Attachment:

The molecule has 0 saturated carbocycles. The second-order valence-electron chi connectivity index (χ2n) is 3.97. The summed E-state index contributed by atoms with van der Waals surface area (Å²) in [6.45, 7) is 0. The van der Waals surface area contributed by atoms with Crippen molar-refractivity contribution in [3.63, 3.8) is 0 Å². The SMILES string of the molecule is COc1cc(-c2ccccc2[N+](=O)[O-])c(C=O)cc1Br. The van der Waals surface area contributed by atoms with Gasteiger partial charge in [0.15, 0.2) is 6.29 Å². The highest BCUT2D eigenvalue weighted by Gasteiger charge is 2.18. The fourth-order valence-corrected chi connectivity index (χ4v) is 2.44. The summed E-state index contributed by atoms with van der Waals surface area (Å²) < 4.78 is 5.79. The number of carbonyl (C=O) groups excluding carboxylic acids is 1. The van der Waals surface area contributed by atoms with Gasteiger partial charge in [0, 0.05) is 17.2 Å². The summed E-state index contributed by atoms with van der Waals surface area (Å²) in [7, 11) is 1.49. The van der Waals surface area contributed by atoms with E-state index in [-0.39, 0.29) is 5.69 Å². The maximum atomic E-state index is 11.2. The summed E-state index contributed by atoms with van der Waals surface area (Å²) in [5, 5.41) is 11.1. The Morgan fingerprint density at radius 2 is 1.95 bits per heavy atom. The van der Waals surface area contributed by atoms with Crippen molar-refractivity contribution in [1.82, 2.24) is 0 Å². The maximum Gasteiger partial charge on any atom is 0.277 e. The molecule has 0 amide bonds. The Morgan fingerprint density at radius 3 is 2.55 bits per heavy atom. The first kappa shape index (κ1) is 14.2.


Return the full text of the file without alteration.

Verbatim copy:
The molecule has 0 saturated carbocycles. The second-order valence-electron chi connectivity index (χ2n) is 3.97. The summed E-state index contributed by atoms with van der Waals surface area (Å²) in [6.45, 7) is 0. The van der Waals surface area contributed by atoms with Crippen molar-refractivity contribution in [3.63, 3.8) is 0 Å². The SMILES string of the molecule is COc1cc(-c2ccccc2[N+](=O)[O-])c(C=O)cc1Br. The van der Waals surface area contributed by atoms with Gasteiger partial charge in [0.15, 0.2) is 6.29 Å². The highest BCUT2D eigenvalue weighted by Gasteiger charge is 2.18. The fourth-order valence-corrected chi connectivity index (χ4v) is 2.44. The summed E-state index contributed by atoms with van der Waals surface area (Å²) < 4.78 is 5.79. The number of carbonyl (C=O) groups excluding carboxylic acids is 1. The van der Waals surface area contributed by atoms with Gasteiger partial charge in [0, 0.05) is 17.2 Å². The summed E-state index contributed by atoms with van der Waals surface area (Å²) in [7, 11) is 1.49. The van der Waals surface area contributed by atoms with E-state index in [-0.39, 0.29) is 5.69 Å². The maximum atomic E-state index is 11.2. The summed E-state index contributed by atoms with van der Waals surface area (Å²) in [5, 5.41) is 11.1. The Morgan fingerprint density at radius 2 is 1.95 bits per heavy atom. The van der Waals surface area contributed by atoms with Crippen molar-refractivity contribution in [1.82, 2.24) is 0 Å². The maximum Gasteiger partial charge on any atom is 0.277 e. The molecule has 0 amide bonds. The Morgan fingerprint density at radius 3 is 2.55 bits per heavy atom. The first kappa shape index (κ1) is 14.2.